Q: My husband and I have been married for 36 years. Three years ago we had a phone call from a 35-year-old woman stating that my husband was her father. My husband admitted that he had a “fling” with the girl’s mother before he met me and that he might be her father. When we met her, she seemed more interested in getting money from us than in forming a relationship. The stress recently caused my husband to be hospitalised for a month. I have sent some clothes and tried to communicate with her through email but she has not responded. Lately, however, I have discovered my husband is having contact with her behind my back. He only calls her when I am at work. This situation is creating a rift in our relationship.
A: This must have been a shock to both of you. It is not the kind of news you expect to receive when you are about to retire! The fact that your husband did not push the issue of the paternity test suggests that he must have been fairly sure the claim was genuine. Yet without proof you could be acting upon a supposition rather than fact. I would recommend a paternity test be done. The test is almost 100 per cent accurate and would definitely indicate if your husband is not the father. DNA samples (usually mouth swabs) will be needed from the mother, child and alleged father. By doing this, you would know the facts of the matter.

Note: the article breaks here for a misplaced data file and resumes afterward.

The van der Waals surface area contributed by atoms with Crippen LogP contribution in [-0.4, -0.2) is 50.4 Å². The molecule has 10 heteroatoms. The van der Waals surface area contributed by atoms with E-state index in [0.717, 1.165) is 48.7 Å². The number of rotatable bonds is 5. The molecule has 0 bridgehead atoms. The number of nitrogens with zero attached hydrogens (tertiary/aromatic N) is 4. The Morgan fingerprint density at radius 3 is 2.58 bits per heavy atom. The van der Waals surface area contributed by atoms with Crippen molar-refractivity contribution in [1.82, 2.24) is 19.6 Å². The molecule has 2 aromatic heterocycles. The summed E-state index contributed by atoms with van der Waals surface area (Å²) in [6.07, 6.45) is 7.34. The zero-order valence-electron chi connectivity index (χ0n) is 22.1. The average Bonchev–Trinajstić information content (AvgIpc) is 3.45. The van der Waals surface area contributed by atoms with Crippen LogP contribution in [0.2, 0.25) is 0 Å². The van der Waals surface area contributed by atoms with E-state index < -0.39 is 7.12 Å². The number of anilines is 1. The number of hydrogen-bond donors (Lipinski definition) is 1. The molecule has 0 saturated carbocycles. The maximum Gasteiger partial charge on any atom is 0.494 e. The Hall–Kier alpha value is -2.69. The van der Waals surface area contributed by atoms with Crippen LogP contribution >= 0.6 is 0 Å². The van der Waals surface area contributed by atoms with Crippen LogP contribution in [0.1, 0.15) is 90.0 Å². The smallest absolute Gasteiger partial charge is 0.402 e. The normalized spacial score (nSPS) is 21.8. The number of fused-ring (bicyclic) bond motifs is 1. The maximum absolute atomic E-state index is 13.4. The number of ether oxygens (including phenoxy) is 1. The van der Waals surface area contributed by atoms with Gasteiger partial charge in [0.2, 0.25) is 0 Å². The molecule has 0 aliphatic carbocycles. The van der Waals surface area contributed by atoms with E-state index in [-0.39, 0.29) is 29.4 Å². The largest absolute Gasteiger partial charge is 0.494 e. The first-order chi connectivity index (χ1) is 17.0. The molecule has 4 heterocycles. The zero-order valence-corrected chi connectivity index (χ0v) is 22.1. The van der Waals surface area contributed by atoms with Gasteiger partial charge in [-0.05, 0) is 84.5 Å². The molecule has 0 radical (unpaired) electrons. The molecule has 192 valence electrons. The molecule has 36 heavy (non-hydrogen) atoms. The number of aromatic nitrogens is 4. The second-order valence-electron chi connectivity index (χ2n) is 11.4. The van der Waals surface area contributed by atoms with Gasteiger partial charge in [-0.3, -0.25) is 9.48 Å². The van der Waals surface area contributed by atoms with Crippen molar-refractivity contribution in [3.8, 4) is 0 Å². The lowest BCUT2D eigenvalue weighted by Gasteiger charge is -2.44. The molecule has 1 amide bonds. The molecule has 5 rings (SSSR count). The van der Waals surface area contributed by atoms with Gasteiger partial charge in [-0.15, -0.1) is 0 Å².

The issue that seems to be worrying you the most, though, is your husband keeping things from you. I would suggest you talk to him openly about how his actions are affecting you. Tell him: “When you do …I feel . . .” Blaming him for your current distress will not help the situation but probably cause him to become defensive about his actions. State your feelings clearly with the use of an “I” sentence. It is possible your husband is feeling embarrassed to talk to you about it so you may have to lead the way. There is little that cannot be cleared up when we are prepared to talk to each other.
Talking helps us understand each other and be compassionate.
Everyone makes mistakes. By offering forgiveness we open the way for God’s love to flow through us. Your challenge is to be a channel of love to your husband and his alleged daughter.
A crisis is not necessarily a bad thing; it can also be an opportunity for growth.
You and your husband have a healthy past upon which to build. It would be a pity if this allegation proves to be the undoing of a good marriage. Get the facts and then act upon them together.